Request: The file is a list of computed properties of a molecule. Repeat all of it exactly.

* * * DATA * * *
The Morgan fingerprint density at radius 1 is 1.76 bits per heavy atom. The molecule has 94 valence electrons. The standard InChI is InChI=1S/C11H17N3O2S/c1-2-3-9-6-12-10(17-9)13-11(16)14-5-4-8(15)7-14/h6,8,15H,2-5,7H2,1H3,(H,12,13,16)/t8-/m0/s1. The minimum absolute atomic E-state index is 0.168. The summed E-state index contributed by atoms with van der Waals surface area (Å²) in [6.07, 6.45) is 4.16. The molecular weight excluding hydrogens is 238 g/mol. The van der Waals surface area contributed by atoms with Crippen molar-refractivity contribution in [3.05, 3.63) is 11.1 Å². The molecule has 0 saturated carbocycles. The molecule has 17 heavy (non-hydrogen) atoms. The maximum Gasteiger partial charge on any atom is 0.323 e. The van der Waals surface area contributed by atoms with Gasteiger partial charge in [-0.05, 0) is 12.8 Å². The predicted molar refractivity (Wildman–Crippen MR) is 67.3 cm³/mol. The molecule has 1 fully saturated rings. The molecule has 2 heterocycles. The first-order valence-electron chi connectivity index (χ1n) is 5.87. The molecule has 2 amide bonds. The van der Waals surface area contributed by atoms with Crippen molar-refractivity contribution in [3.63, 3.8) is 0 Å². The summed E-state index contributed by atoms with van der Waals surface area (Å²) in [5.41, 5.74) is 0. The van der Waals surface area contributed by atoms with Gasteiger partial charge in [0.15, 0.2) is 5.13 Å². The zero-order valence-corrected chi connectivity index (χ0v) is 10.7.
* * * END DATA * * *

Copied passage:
The Morgan fingerprint density at radius 1 is 1.76 bits per heavy atom. The molecule has 94 valence electrons. The standard InChI is InChI=1S/C11H17N3O2S/c1-2-3-9-6-12-10(17-9)13-11(16)14-5-4-8(15)7-14/h6,8,15H,2-5,7H2,1H3,(H,12,13,16)/t8-/m0/s1. The minimum absolute atomic E-state index is 0.168. The summed E-state index contributed by atoms with van der Waals surface area (Å²) in [6.07, 6.45) is 4.16. The molecular weight excluding hydrogens is 238 g/mol. The van der Waals surface area contributed by atoms with Crippen molar-refractivity contribution in [3.05, 3.63) is 11.1 Å². The molecule has 0 saturated carbocycles. The molecule has 17 heavy (non-hydrogen) atoms. The maximum Gasteiger partial charge on any atom is 0.323 e. The van der Waals surface area contributed by atoms with Gasteiger partial charge in [-0.05, 0) is 12.8 Å². The predicted molar refractivity (Wildman–Crippen MR) is 67.3 cm³/mol. The molecule has 1 fully saturated rings. The molecule has 2 heterocycles. The first-order valence-electron chi connectivity index (χ1n) is 5.87. The molecule has 2 amide bonds. The van der Waals surface area contributed by atoms with Crippen molar-refractivity contribution in [3.63, 3.8) is 0 Å². The summed E-state index contributed by atoms with van der Waals surface area (Å²) in [5.41, 5.74) is 0. The van der Waals surface area contributed by atoms with Gasteiger partial charge in [0.15, 0.2) is 5.13 Å². The zero-order valence-corrected chi connectivity index (χ0v) is 10.7.